By Khadija Kothia (BA History)
As India celebrates 70 years of Independence LSE’s exhibition Journeys to Independence: India, Pakistan and Bangladesh captures the pivotal moments that shaped the subcontinent during the 20th century.
Upon entering I am instantly intrigued. It’s a modest-sized room but with an abundance of content: a glass cabinet containing archives, a live screen to my right and an eye-catching sculpture. The sculpture is copper-coloured with an authoritative glory, a bust of Bhimrao Ramji Ahmedkar, one of LSE’s most notable alumnus, champion of Dalit (Untouchables) rights and a strong campaigner for the rights of women in British India. Spread across a glass cabinet at the centre of the room are a selection of Ahmedkar’s letters, texts and forms, all from the LSE archives. The sources continue with diary extracts from the journals of Beatrice Webb (co-founder of LSE).
With the significant focus on individuals connected to the university itself, as well as the abundance of sources from its archives, this exhibition is a celebration of the connection between LSE and India. However, just as the focus of LSE-South Asia connections become more apparent, I also notice an angle I don’t initially expect. Repeated within the exhibits are arguably anti-Gandhi sentiments, displayed within sources ranging from LSE individuals, such as Ahmedkar himself, to British articles, with one titled, “Does Mr. Gandhi know women?”. One possible explanation for this could be the focus on British perspectives of Indian Independence.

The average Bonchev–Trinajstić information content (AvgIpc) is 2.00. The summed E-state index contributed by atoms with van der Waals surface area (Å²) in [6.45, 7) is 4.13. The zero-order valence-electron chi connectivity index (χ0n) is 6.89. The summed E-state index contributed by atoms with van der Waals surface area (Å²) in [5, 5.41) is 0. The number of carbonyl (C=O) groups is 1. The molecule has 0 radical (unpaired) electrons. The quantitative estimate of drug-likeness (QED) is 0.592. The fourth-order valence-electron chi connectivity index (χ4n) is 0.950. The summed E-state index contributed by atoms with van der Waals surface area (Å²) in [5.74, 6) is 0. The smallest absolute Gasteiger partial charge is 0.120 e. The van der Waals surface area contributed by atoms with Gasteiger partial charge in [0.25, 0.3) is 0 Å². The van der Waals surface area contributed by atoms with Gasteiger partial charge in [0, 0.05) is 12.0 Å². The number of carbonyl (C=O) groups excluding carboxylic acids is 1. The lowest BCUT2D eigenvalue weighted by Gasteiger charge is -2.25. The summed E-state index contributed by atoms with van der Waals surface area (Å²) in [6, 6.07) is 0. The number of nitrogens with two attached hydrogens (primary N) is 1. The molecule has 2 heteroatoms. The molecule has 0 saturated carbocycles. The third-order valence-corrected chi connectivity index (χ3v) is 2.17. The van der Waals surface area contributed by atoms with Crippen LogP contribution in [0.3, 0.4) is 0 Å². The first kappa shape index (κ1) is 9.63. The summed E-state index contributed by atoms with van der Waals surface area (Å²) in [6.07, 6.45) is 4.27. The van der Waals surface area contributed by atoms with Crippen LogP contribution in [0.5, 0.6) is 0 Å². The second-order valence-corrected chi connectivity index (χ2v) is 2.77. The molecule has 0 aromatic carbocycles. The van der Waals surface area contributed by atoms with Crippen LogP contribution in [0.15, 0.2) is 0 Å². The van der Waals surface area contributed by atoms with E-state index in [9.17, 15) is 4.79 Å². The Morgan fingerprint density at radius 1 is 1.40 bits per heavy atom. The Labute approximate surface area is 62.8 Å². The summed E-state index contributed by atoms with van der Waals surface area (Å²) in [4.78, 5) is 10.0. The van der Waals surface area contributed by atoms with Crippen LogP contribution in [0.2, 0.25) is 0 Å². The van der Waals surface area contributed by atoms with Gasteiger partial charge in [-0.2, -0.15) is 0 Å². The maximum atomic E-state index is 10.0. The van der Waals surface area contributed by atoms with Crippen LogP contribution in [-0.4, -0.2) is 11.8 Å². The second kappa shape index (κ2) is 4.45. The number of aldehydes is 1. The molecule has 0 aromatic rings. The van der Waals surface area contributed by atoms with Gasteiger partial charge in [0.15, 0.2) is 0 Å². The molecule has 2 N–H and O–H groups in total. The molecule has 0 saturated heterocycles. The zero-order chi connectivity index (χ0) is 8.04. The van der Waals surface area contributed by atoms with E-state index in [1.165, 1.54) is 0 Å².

Nevertheless the exhibition presents an informative insight into 20th century India. For the entry level enthusiast, the exhibition’s simply-worded placards describing British rule, Partition, and the 1971 War of Independence present an interactive chance to gain an insight. For the more learned individual, the exhibition displays a range of voices through first-hand archival perspectives on key events in 20th century South Asian history.
Journeys to Independence: India, Pakistan and Bangladesh is definitely worth a visit. Situated just 15 mins from the SOAS steps, it is great way to take a stroll, grab a bite of lunch, and spend the afternoon amongst a great range of sources and stories about a monumental piece of history.
(‘Journeys to Independence: India, Pakistan and Bangladesh’ is a FREE exhibition, situated in LSE’S library gallery until 15th December 2017)